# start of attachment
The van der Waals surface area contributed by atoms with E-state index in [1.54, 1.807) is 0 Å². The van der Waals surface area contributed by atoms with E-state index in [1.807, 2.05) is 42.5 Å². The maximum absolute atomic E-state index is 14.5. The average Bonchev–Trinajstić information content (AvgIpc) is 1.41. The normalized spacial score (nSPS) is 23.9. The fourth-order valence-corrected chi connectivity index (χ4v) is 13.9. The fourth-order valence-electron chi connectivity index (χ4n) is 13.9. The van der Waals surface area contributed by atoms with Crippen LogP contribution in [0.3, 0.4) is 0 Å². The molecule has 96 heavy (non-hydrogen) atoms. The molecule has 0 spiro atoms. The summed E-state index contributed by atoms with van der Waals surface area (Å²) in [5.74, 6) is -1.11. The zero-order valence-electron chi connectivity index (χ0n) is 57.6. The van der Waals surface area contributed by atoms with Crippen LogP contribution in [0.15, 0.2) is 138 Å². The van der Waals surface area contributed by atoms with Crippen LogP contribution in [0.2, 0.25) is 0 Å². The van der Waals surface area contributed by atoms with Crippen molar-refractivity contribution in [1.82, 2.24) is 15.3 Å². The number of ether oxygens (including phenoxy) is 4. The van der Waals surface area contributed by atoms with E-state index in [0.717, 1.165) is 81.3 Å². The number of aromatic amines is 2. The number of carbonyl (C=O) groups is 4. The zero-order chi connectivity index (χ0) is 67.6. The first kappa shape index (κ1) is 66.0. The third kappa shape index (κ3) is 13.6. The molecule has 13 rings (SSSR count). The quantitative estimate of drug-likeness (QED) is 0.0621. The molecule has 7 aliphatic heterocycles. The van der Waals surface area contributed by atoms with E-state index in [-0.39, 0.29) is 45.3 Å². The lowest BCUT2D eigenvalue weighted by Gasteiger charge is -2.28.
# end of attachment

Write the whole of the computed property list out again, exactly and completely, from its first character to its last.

The van der Waals surface area contributed by atoms with E-state index in [1.54, 1.807) is 0 Å². The van der Waals surface area contributed by atoms with E-state index in [1.807, 2.05) is 42.5 Å². The maximum absolute atomic E-state index is 14.5. The average Bonchev–Trinajstić information content (AvgIpc) is 1.41. The normalized spacial score (nSPS) is 23.9. The fourth-order valence-corrected chi connectivity index (χ4v) is 13.9. The fourth-order valence-electron chi connectivity index (χ4n) is 13.9. The van der Waals surface area contributed by atoms with Crippen LogP contribution in [0.3, 0.4) is 0 Å². The molecule has 96 heavy (non-hydrogen) atoms. The molecule has 0 spiro atoms. The summed E-state index contributed by atoms with van der Waals surface area (Å²) in [5.74, 6) is -1.11. The zero-order valence-electron chi connectivity index (χ0n) is 57.6. The van der Waals surface area contributed by atoms with Crippen LogP contribution in [0.15, 0.2) is 138 Å². The van der Waals surface area contributed by atoms with Crippen LogP contribution in [0.2, 0.25) is 0 Å². The van der Waals surface area contributed by atoms with Crippen molar-refractivity contribution in [1.82, 2.24) is 15.3 Å². The number of ether oxygens (including phenoxy) is 4. The van der Waals surface area contributed by atoms with E-state index in [0.717, 1.165) is 81.3 Å². The number of aromatic amines is 2. The number of carbonyl (C=O) groups is 4. The zero-order chi connectivity index (χ0) is 67.6. The first kappa shape index (κ1) is 66.0. The third kappa shape index (κ3) is 13.6. The molecule has 13 rings (SSSR count). The quantitative estimate of drug-likeness (QED) is 0.0621. The molecule has 7 aliphatic heterocycles. The van der Waals surface area contributed by atoms with E-state index in [-0.39, 0.29) is 45.3 Å². The lowest BCUT2D eigenvalue weighted by Gasteiger charge is -2.28.